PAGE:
1988 AHSME Problems/Problem 13

Problem

If $\sin(x) =3 \cos(x)$ then what is $\sin(x) \cdot \cos(x)$?

$\textbf{(A)}\ \frac{1}{6}\qquad \textbf{(B)}\ \frac{1}{5}\qquad \textbf{(C)}\ \frac{2}{9}\qquad \textbf{(D)}\ \frac{1}{4}\qquad \textbf{(E)}\ \frac{3}{10}$

Solution

In the problem we are given that $\sin{(x)}=3\cos{(x)}$, and we want to find $\sin{(x)}\cos{(x)}$. We can divide both sides of the original equation by $\cos{(x)}$ to get \[\frac{\sin{(x)}}{\cos{(x)}}=\tan{(x)}=3.\] We can now use right triangle trigonometry to finish the problem. [asy] pair A,B,C; A = (0,0); B = (3,0); C = (0,1); draw(A--B--C--A); draw(rightanglemark(B,A,C,8)); label("$A$",A,SW); label("$B$",B,SE); label("$C$",C,N); label("$3$",B/2,S); label("$1$",C/2,W); label("$\sqrt{10}$",(C+B)/2,NE); [/asy]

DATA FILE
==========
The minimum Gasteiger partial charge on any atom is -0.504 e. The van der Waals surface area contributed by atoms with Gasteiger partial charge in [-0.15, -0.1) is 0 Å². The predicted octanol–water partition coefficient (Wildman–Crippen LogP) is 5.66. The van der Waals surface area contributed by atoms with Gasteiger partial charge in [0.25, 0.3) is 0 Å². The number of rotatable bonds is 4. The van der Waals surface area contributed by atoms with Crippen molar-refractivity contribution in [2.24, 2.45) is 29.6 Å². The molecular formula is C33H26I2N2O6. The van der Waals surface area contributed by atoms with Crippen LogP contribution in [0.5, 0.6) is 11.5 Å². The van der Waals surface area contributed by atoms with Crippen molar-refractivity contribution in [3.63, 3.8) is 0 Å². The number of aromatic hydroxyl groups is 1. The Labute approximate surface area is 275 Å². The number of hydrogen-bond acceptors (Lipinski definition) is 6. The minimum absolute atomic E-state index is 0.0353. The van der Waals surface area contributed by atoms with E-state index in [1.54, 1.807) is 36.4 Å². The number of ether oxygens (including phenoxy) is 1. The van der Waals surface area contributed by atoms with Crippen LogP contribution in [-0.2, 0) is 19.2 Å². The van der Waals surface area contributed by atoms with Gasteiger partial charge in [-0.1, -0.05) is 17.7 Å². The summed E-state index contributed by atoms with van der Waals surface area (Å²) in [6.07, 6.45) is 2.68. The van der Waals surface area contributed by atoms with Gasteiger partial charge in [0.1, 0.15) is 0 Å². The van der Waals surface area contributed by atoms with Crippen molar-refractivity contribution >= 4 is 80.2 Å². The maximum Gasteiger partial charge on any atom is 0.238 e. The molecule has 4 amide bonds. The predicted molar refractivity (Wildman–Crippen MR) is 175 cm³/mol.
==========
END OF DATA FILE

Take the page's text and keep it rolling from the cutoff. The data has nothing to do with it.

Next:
(Note that this assumes that $x$ is acute. If $x$ is obtuse, then $\sin{(x)}$ is positive and $\cos{(x)}$ is negative, so the equation cannot be satisfied. If $x$ is reflex, then both $\sin{(x)}$ and $\cos{(x)}$ are negative, so the equation is satisfied, but when we find $\sin{(x)}\cos{(x)}$, the two negatives will cancel out and give the same (positive) answer as in the acute case.)

Since the problem asks us to find $\sin{(x)}\cos{(x)}$. \[\sin{(x)}\cos{(x)}=\left(\frac{3}{\sqrt{10}}\right)\left(\frac{1}{\sqrt{10}}\right)=\frac{3}{10}.\] So $\boxed{\textbf{(E)}\ \frac{3}{10}}$ is our answer.

See also

1988 AHSME (ProblemsAnswer KeyResources)
Preceded by
Problem 12
Followed by
Problem 14
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